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Ask the Mediatrician: How can I maintain my 5-year-old’s interest in age-appropriate Legos?


Q: My Lego-loving 5-year-old son is now interested in the Lego Ninjago series (influenced by his 7-year-old cousin). I have tried to keep him from Ninjago as it seems to me to be inappropriate for his age. Currently, all of his Lego building has been with the City series. I believe he looks at Ninjago as the “next level” and wants to be considered “big enough” to play with it. How can I keep him interested in his current Legos?

Lost about Lego, USA

A: Dear Lost,

This question showcases an experience that many parents face when dealing with brands and products that are structured for consumers (children) to “level up”. You are correct in realizing that you, as a parent, have a responsibility to monitor and help direct your son’s play in ways that are developmentally optimal. Part of that responsibility is recognizing when certain toys, experiences, and activities would not be beneficial (or could be harmful) for your child to engage with.

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What should I know about the relationship between social media and suicide?

Michael RichQ: Yesterday one of my daughter’s friends committed suicide. She was a sophomore in college. I am saddened and angry. I went to the girl’s Facebook page and saw that she had 1,194 friends. All of her pictures show her with an impossibly bright smile. Her wall is full of messages sounding like, “I know we have only talked once, but you meant so much to me.”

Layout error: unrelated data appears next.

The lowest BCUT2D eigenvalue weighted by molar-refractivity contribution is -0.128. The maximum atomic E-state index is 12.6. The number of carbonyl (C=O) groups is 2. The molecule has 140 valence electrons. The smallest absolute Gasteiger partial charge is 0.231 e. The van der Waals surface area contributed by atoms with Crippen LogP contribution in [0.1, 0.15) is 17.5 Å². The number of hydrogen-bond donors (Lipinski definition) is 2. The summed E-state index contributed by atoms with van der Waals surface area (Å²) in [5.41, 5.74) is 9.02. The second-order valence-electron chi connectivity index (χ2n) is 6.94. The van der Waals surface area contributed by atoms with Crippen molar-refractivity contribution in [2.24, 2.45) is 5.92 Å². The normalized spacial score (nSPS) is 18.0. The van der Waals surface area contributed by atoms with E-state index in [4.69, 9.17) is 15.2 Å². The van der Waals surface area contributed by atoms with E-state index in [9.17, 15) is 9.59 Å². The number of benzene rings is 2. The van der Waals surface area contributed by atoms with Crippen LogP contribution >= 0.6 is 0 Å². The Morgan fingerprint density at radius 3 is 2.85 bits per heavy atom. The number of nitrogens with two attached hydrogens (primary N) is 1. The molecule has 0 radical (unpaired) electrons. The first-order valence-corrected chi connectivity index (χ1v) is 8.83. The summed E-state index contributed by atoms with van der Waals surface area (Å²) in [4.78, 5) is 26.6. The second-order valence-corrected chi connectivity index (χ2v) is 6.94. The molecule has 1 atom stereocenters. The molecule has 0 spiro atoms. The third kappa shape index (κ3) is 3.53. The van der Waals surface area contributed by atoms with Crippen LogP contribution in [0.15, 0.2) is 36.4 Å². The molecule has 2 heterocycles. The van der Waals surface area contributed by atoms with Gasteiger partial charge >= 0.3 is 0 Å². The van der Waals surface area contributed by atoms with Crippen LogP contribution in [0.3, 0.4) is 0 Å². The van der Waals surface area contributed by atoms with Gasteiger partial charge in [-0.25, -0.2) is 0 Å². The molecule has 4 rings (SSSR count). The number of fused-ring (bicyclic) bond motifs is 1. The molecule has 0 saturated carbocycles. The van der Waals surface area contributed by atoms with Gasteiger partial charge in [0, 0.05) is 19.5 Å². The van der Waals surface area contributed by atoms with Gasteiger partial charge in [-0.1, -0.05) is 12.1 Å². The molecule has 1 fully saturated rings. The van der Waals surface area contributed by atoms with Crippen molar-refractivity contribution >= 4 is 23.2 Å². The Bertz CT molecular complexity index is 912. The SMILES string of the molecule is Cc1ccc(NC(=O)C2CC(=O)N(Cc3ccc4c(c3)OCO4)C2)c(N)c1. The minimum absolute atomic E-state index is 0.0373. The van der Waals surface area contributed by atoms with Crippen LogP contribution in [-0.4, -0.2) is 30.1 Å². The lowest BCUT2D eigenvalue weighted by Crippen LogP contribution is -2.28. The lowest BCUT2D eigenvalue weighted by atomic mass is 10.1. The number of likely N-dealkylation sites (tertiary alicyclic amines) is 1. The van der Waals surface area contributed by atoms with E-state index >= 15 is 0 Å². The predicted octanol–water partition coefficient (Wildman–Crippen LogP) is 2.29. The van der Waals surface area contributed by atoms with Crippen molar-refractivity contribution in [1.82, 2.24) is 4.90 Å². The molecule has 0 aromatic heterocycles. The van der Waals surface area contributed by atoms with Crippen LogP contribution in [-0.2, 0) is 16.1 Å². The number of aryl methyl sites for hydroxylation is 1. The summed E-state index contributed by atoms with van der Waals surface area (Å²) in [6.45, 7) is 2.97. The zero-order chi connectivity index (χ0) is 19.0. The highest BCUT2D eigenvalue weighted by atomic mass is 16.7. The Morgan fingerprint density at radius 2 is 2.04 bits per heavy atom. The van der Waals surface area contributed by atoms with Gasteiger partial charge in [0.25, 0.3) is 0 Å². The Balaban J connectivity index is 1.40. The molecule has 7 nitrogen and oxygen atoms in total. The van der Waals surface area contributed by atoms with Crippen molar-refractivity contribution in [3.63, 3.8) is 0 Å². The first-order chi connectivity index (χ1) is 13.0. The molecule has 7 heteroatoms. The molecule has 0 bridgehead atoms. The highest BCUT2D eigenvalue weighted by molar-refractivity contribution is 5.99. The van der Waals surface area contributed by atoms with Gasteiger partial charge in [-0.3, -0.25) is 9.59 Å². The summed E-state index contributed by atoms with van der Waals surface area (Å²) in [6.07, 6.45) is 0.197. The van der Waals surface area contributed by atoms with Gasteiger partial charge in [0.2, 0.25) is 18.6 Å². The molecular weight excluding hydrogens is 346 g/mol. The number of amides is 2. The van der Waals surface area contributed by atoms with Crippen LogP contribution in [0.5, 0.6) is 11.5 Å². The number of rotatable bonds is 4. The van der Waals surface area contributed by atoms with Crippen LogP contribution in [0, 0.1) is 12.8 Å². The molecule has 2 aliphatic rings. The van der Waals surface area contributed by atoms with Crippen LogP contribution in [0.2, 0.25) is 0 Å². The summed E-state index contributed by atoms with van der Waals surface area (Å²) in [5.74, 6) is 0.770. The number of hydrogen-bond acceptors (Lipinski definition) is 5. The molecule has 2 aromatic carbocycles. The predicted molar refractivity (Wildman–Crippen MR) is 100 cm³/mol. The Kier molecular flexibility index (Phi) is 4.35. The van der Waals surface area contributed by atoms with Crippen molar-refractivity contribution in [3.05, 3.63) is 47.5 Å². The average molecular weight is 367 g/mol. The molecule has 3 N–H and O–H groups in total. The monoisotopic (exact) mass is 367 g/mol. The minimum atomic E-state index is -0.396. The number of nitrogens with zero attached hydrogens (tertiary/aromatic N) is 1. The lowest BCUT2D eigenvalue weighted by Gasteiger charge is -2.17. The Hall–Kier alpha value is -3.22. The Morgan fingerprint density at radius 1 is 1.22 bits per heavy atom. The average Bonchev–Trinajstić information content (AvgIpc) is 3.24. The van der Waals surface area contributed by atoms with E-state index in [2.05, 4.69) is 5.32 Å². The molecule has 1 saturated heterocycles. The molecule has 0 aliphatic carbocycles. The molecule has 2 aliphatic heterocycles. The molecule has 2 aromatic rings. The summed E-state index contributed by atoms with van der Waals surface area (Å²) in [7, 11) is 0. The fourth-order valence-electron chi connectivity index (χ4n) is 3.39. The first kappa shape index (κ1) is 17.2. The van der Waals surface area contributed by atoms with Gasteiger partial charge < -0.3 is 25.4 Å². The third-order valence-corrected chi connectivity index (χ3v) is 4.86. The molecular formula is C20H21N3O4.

I wonder if you have any advice or resources about the relationship between social media and depression/suicide. I need to educate myself and talk to my daughters and younger sons. I see a remarkable disconnect between their reality and how they appear on social media. I have always been annoyed by my daughter’s use of the word “friend” for someone she barely speaks with, and I dislike it when my children (and their peers) post pictures  where they are always partying, smiling, laughing, as if there was no other moment to share.

~ Saddened by suicide, USA

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Ask the Mediatrician: Should I worry about my teens texting?

Michael RichShould I worry about my teens texting, or is it similar to the time I spent talking to my friends on the phone when I was their age?

Q: I’ve noticed that many parents worry a lot about their children texting. But when we were kids, we would spend hours on the phone, sometimes not even talking much. When my teens are texting with friends at home, I liken it to those phone calls of yesteryear. I don’t allow texting during family meals or outings, but I am beginning to wonder if I should be worried about their texting. Is texting potentially problematic? Was that phone time even a potential problem for us back in the dinosaur days?

~ Ma Bell, USA

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When streaming music for my kids, how can I make sure the content is appropriate?

Michael Rich, MD, MPH

Michael Rich, MD, MPH, is Boston Children’s Hospital’s media expert and director of Boston Children’s Center on Media and Child Health. Send him a media-related parenting question via and follow him on Twitter @CMCH_Boston.

Q: We like to stream music from Pandora for my kids, who are in first and second grade. Pop dance music is fun and upbeat, and my children love it. But there is a big jump in maturity from Laurie Berkner and Kids Bop to Today’s Top Hits. And though there are lots of controls to set for Internet, TV, and movies, I can’t really find any for music. What are my monitoring options for streaming music?

-Mystified by Music

A: Dear Mystified,

Music is wonderful for kids! Whether they sing along or dance to the rhythm, music can engage them in melodies, develop language skills, and encourage them to move with imagination. You can share with them the music you love, and there is excellent music created especially for kids of different ages in terms of message, rhythm, and sing-along-ability.

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